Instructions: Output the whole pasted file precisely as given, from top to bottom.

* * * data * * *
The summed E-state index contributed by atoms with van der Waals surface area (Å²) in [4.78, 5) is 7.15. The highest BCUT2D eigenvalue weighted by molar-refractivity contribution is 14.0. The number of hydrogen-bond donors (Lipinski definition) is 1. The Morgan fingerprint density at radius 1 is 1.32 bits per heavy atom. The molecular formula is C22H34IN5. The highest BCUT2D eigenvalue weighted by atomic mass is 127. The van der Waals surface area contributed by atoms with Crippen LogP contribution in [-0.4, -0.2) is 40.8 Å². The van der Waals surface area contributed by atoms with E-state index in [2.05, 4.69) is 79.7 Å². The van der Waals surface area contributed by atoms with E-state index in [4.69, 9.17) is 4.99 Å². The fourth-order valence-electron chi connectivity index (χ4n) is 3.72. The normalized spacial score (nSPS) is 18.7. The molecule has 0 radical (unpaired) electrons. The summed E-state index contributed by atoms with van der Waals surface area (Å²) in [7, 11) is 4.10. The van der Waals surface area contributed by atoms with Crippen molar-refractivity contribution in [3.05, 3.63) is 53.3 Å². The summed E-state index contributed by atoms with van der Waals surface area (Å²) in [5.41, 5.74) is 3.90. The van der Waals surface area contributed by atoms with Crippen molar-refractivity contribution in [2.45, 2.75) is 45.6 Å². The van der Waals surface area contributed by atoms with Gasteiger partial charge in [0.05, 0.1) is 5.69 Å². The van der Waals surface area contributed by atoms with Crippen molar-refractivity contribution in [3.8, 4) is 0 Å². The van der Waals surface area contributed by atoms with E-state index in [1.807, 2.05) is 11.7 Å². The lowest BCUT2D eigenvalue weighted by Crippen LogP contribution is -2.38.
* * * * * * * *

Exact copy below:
The summed E-state index contributed by atoms with van der Waals surface area (Å²) in [4.78, 5) is 7.15. The highest BCUT2D eigenvalue weighted by molar-refractivity contribution is 14.0. The number of hydrogen-bond donors (Lipinski definition) is 1. The Morgan fingerprint density at radius 1 is 1.32 bits per heavy atom. The molecular formula is C22H34IN5. The highest BCUT2D eigenvalue weighted by atomic mass is 127. The van der Waals surface area contributed by atoms with Crippen LogP contribution in [-0.4, -0.2) is 40.8 Å². The van der Waals surface area contributed by atoms with E-state index in [2.05, 4.69) is 79.7 Å². The van der Waals surface area contributed by atoms with E-state index in [4.69, 9.17) is 4.99 Å². The fourth-order valence-electron chi connectivity index (χ4n) is 3.72. The normalized spacial score (nSPS) is 18.7. The molecule has 0 radical (unpaired) electrons. The summed E-state index contributed by atoms with van der Waals surface area (Å²) in [7, 11) is 4.10. The van der Waals surface area contributed by atoms with Crippen molar-refractivity contribution in [3.05, 3.63) is 53.3 Å². The summed E-state index contributed by atoms with van der Waals surface area (Å²) in [5.41, 5.74) is 3.90. The van der Waals surface area contributed by atoms with Crippen molar-refractivity contribution in [2.45, 2.75) is 45.6 Å². The van der Waals surface area contributed by atoms with Gasteiger partial charge in [0.05, 0.1) is 5.69 Å². The van der Waals surface area contributed by atoms with Crippen molar-refractivity contribution in [3.8, 4) is 0 Å². The van der Waals surface area contributed by atoms with E-state index in [1.807, 2.05) is 11.7 Å². The lowest BCUT2D eigenvalue weighted by Crippen LogP contribution is -2.38.